Employers might ask for a candidate’s salary history information for any number of reasons. Many use it to ensure they can make a competitive offer that stands well above a candidate’s current salary. Some consider salary history to be an indication of the candidate’s experience and achievements, and use it to screen candidates whose wage history is too high or too low for their salary range. And others use salary history in lieu of a compensation strategy to help them determine appropriate compensation for a prospective employee.
No matter the reason, asking for a candidate’s salary history information can have unintended consequences and should be avoided.
The downsides of requesting a candidate’s salary history
There are a few key reasons you should never request a candidate’s pay history.
1. Knowing a candidate’s salary information can perpetuate the wage gap
Using a job candidate’s salary history to make compensation decisions can perpetuate an existing wage gap and lead to pay discrimination. Women in the United States earn 83 cents for every dollar men earn, and other intersectional groups face an even wider gender pay gap. For example, Latinas earn just 49 cents for every dollar earned by white, non-Hispanic men. The wage gap extends to men too. Latinos earn 91 cents and Black men earn 87 cents for every dollar earned by white men.
If an employer makes compensation decisions based on unfair pay practices at other organizations, wage gaps will persist and often widen over time. This may also lead to internal pay inequities on your team, which can damage employee trust and lead to legal trouble under various pay equity laws.
2. Unfair compensation decisions skewed by salary history information can lead to higher turnover
Using a candidate’s compensation history can result in inconsistent pay across your team, which may impact employee trust, engagement, and retention. Forty-three percent of workers say they would leave their current position if they discovered they were paid less than a colleague of a different race or gender doing the same job. Given the racial and gender wage gap, this could result in significant turnover. In fact, 60 percent of women have already discovered they’re being paid less than a male peer in the same role.
Conversely, 82 percent of workers feel more engaged and fulfilled by their work when they are paid fairly, and 81 percent say they are more productive and loyal to their employers.
3. A salary history inquiry may be illegal
Salary history bans across the United States may make it illegal to ask for a job candidate’s prior salary information. For example, California AB-168 prohibits employers from seeking a candidate's pay history and from using it in compensation decisions if a job applicant volunteers it. Other states, like Delaware and New Jersey, don’t allow employers to screen job candidates based on salary history, though they may request it later in the recruitment process.
There are 21 statewide bans and 21 local salary history bans so be sure to check if any apply to your organization. This is particularly important if you plan to hire remote employees in jurisdictions outside of where your office is physically located.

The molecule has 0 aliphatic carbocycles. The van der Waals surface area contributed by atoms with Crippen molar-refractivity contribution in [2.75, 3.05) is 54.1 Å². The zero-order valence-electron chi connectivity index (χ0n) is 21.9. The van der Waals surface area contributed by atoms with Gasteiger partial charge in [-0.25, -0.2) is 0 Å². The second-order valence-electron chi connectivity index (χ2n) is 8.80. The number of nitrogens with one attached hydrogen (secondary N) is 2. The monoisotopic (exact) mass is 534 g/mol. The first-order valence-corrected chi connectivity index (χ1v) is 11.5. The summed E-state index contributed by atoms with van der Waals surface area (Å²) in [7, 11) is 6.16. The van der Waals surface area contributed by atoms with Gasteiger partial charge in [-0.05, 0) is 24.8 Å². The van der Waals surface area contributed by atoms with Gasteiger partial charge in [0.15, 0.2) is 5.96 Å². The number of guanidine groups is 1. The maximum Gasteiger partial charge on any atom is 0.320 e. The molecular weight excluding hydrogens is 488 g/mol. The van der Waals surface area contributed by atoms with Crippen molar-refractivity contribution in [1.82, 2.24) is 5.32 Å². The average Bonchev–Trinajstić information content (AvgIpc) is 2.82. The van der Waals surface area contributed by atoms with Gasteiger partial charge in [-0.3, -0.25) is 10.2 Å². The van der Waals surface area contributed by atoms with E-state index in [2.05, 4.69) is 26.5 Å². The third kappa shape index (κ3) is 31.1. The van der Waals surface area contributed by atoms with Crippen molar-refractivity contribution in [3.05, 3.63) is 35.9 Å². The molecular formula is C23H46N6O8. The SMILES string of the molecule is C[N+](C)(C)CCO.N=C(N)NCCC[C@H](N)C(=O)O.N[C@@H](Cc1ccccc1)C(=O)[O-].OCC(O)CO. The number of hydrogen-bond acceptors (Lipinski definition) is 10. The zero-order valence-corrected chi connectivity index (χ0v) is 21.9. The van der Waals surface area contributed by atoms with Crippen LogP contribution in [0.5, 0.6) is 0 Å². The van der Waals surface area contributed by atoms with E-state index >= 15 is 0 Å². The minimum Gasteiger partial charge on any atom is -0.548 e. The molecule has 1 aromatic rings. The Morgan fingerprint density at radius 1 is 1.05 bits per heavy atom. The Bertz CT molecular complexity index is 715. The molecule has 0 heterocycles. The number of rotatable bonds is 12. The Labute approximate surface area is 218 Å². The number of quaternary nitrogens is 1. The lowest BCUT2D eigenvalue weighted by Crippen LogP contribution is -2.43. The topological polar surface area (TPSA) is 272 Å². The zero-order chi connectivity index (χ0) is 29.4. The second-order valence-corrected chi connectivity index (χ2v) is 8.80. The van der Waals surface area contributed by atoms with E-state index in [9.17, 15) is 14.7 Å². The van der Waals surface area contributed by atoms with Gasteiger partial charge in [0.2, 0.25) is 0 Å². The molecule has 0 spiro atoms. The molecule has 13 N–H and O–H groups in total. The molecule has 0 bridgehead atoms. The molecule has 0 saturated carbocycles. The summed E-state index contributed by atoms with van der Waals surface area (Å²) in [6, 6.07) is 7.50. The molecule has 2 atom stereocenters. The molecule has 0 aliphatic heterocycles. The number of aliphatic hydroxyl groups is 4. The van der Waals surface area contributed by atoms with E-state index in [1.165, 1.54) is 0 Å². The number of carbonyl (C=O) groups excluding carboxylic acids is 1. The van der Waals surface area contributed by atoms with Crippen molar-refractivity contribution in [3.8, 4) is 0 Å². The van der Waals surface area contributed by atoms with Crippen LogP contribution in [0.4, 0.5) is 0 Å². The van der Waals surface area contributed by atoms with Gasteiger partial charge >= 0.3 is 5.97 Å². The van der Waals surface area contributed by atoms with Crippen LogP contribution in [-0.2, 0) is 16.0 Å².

What to do instead of requesting a candidate’s salary history
Some organizations will ask a candidate for their salary expectation. While this is legal, it may not be a great solution either. The expectation gap closely aligns with the pay gap, so you could still end up underpaying people from marginalized groups.
For example, Black women in the technology industry ask for 88 cents for every dollar white men ask for for the same role, at the same company. This is mirrored almost directly in the wage gap, as Black women in tech earn 89 cents for every dollar their white, male counterparts earn. It’s clear that people from marginalized groups base their worth in the talent market around their current salary.
Instead, build a compensation strategy with job grades and salary bands to guide you in making fair and consistent compensation decisions. Some jurisdictions even require a prospective employer to share these salary ranges in their job postings or upon a candidate’s request. For example, employers in New York City must begin listing salary ranges in any advertisements for jobs, promotions, or transfer opportunities on May 15, 2022, and Colorado already requires it.
Adding salary ranges to your job postings has the added benefit of allowing a job applicant to self-select out if your salary range falls below their salary expectations. Many employers will share the hiring range as a subset of their internal salary range to account for what the organization is prepared to pay a new employee.
Final thoughts on salary history
Even if your jurisdiction doesn’t have a pay history ban, you should consider banning this practice in your own organization in order to ensure fair, consistent compensation. Following salary history bans, employers increased pay for job changers by about five percent. But women saw an eight percent increase in pay, and Black employees saw a 13 percent increase. This is a strong indication that eliminating salary history questions can help close wage gaps and promote internal pay equity. This, in turn, will help you retain your team members as so many other employers fall victim to the Great Resignation.